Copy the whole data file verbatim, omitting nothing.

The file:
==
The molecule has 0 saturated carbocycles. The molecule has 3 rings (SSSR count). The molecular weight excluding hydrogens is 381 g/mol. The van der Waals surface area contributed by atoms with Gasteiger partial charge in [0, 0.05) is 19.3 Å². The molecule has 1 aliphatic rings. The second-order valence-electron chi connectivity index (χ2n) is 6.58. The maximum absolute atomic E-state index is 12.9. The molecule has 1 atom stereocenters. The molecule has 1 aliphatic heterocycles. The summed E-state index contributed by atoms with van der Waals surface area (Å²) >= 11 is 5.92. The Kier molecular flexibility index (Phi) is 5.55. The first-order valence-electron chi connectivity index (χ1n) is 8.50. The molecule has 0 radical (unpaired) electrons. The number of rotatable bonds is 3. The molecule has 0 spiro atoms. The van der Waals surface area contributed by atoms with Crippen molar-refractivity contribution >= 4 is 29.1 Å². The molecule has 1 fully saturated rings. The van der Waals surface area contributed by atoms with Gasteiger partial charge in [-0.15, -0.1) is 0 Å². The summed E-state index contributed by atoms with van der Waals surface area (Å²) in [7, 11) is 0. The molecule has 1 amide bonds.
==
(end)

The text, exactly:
The molecule has 0 saturated carbocycles. The molecule has 3 rings (SSSR count). The molecular weight excluding hydrogens is 381 g/mol. The van der Waals surface area contributed by atoms with Gasteiger partial charge in [0, 0.05) is 19.3 Å². The molecule has 1 aliphatic rings. The second-order valence-electron chi connectivity index (χ2n) is 6.58. The maximum absolute atomic E-state index is 12.9. The molecule has 1 atom stereocenters. The molecule has 1 aliphatic heterocycles. The summed E-state index contributed by atoms with van der Waals surface area (Å²) >= 11 is 5.92. The Kier molecular flexibility index (Phi) is 5.55. The first-order valence-electron chi connectivity index (χ1n) is 8.50. The molecule has 0 radical (unpaired) electrons. The number of rotatable bonds is 3. The molecule has 0 spiro atoms. The van der Waals surface area contributed by atoms with Crippen molar-refractivity contribution >= 4 is 29.1 Å². The molecule has 1 fully saturated rings. The van der Waals surface area contributed by atoms with Gasteiger partial charge in [-0.15, -0.1) is 0 Å². The summed E-state index contributed by atoms with van der Waals surface area (Å²) in [7, 11) is 0. The molecule has 1 amide bonds.